Africa-Press – Liberia. Having, like any other skill, is learnt better at a very young age. However, in most African countries, most parents believe children have nothing to do with money, at least until they get into their teens.
In Rwanda for example, children will most likely not learn any money skill until they are in their late teens, unless they are born in families that have a well oriented background with money.
Hajjati Mujawase, who runs a hardware shop in Gakinjiro, Gisozi says that before she ventured into business, she thought that exposing children to money at an early age would distract their life plans.
“I honestly thought that when children get exposed to money, they get spoilt or become money minded at an early age. But when I started doing business, I started involving them to support me as the business expanded,”
“The more they got involved, the more responsible and shrewder they became and even their performance in school improved. They started saving the money I gave them as a reward, before I knew it, they had accumulated impressive savings to start their own small businesses or buy gadgets,” Mujawase says.
Despite getting used to money, their school performance did not decline and the more focused they became. “Saving money is not among the skills they are taught at school. They picked it up when I started involving them in my business,” Mujawase adds.
Saving money is one of the most important skills children have to learn early on. In the African beliefs, children must not be exposed to money until they are considered grown to manage it. Many have to learn it late in life or never learn it.
Below are five tips that can help you teach your children saving skills at a very young age.
Get them a piggy bank
A piggy bank can be a great way to teach your kids the importance of saving, while giving them an easy way to do it. If you can’t find a real piggybank, you can improvise with a seal cooking oil tin or bottle.
Tell your kids that the goal is to fill up the piggy bank with paper money or coins, until there is no room. Illustrate that the piggy bank is for saving money for the future and that the more they save, the more their money will grow. Use the opportunity to tell them that they must earn the money by behaving well.
Open a bank account
Once the piggy bank is full, take your child to the bank to open up a savings account for them. Have them count how much money is going to be deposited, so they can have a physical understanding of how much money they have. Show them the final number and reinforce the idea of interest.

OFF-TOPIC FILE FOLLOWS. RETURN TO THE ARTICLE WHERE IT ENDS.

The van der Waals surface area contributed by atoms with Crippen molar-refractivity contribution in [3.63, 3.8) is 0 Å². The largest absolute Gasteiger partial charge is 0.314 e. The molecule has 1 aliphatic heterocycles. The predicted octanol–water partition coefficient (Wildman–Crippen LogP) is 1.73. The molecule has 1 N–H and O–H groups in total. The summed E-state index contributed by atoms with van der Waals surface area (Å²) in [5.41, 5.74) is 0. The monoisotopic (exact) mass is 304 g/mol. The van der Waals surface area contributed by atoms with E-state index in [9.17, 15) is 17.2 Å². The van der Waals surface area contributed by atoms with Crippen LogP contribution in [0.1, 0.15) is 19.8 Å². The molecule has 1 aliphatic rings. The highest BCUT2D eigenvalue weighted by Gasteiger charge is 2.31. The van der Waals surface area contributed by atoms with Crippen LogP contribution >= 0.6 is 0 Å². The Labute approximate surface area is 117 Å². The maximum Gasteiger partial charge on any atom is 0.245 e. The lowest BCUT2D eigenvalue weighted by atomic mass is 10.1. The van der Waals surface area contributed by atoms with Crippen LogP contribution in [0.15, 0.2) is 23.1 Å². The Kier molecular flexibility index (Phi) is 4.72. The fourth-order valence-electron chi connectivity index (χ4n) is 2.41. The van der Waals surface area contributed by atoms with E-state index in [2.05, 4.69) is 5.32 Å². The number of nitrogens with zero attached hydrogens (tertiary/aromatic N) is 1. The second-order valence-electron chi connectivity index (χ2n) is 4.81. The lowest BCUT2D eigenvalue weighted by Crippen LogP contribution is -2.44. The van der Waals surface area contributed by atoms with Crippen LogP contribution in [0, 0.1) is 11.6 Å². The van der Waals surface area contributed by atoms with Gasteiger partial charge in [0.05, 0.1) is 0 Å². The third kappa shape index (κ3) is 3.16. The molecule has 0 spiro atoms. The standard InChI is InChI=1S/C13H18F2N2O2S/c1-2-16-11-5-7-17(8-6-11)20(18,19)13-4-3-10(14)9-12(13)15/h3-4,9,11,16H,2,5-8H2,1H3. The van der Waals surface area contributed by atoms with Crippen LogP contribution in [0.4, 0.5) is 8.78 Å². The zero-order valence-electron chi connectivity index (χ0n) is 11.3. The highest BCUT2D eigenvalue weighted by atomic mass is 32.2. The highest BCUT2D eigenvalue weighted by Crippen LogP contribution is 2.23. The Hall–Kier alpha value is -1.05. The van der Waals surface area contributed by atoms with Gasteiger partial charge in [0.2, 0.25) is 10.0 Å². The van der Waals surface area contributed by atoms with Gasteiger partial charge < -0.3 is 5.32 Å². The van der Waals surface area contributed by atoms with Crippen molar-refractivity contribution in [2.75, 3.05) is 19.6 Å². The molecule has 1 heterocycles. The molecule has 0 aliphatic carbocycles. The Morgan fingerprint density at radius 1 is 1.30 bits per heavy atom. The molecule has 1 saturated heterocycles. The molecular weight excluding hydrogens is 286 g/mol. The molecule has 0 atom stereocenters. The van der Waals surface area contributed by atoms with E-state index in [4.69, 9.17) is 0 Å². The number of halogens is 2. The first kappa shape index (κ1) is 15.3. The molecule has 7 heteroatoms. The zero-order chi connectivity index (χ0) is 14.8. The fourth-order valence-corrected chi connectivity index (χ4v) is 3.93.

It can be tooth fairy money or money given by relatives. Also make them understand the cost they will incur when they want to acquire something out of their own money. Remind them that when they don’t spend their money will grow over time as long as they don’t touch it.
Saving for a toy
When your children really want their latest favourite toy or bicycle, let them know they will have to save up for it. Give them a jar for each of their desired purchases and offer them a small allowance each week in a denomination that encourages savings.
For example, if you give your child Rwf5, 000 a week, give it to them in Rwf500 bills. They can save all their cash for one purchase, or they can contribute to different “jars” for various savings goals in case they want more than two purchases.
To encourage saving up for their short-term goals, put a picture of their desired toy or item on the jar, so they have a visual reminder of what they are working towards.
Put a timeline
As a kid, the concepts of money and time can be hard to grasp. Research has shown that the impact of a one-hour financial lesson wears off after about five months. In order to make the message stick, money education should be timely and ongoing.
For example, if you know your child receives Rwf5, 000 from a tooth fairy, the moment to talk about budgeting is right before the tooth falls out. What will you do with your money in case the tooth fairy visits? This question can trigger lots of responses which will help them understand the concept of planning and budgeting. Tell them examples of what a certain amount of money can buy.
Practice what you preach Children learn by example, so the best way to teach your child about saving money is to save money yourself. Have your own jar of money that you put funds in regularly. When you’re out shopping, show your children how to discern between various prices and explain why buying one item makes better sense than another.